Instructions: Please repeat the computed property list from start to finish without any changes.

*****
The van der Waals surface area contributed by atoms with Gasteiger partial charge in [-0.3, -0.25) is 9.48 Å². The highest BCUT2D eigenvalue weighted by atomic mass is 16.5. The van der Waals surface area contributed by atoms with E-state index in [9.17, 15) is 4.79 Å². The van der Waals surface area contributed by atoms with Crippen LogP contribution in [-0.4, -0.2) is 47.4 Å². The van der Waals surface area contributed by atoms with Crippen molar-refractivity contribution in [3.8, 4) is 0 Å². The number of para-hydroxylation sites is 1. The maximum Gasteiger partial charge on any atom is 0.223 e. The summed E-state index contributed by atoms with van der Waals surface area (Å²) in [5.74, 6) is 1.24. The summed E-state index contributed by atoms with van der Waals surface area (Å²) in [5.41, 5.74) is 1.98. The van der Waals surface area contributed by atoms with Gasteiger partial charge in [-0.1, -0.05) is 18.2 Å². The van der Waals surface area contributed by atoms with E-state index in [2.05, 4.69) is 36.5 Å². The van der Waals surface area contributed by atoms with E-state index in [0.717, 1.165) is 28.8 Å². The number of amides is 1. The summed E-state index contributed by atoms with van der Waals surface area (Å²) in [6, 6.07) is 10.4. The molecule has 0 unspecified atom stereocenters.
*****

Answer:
The van der Waals surface area contributed by atoms with Gasteiger partial charge in [-0.3, -0.25) is 9.48 Å². The highest BCUT2D eigenvalue weighted by atomic mass is 16.5. The van der Waals surface area contributed by atoms with E-state index in [9.17, 15) is 4.79 Å². The van der Waals surface area contributed by atoms with Crippen LogP contribution in [-0.4, -0.2) is 47.4 Å². The van der Waals surface area contributed by atoms with Crippen molar-refractivity contribution in [3.8, 4) is 0 Å². The number of para-hydroxylation sites is 1. The maximum Gasteiger partial charge on any atom is 0.223 e. The summed E-state index contributed by atoms with van der Waals surface area (Å²) in [5.74, 6) is 1.24. The summed E-state index contributed by atoms with van der Waals surface area (Å²) in [5.41, 5.74) is 1.98. The van der Waals surface area contributed by atoms with Gasteiger partial charge in [-0.1, -0.05) is 18.2 Å². The van der Waals surface area contributed by atoms with E-state index in [2.05, 4.69) is 36.5 Å². The van der Waals surface area contributed by atoms with E-state index in [0.717, 1.165) is 28.8 Å². The number of amides is 1. The summed E-state index contributed by atoms with van der Waals surface area (Å²) in [6, 6.07) is 10.4. The molecule has 0 unspecified atom stereocenters.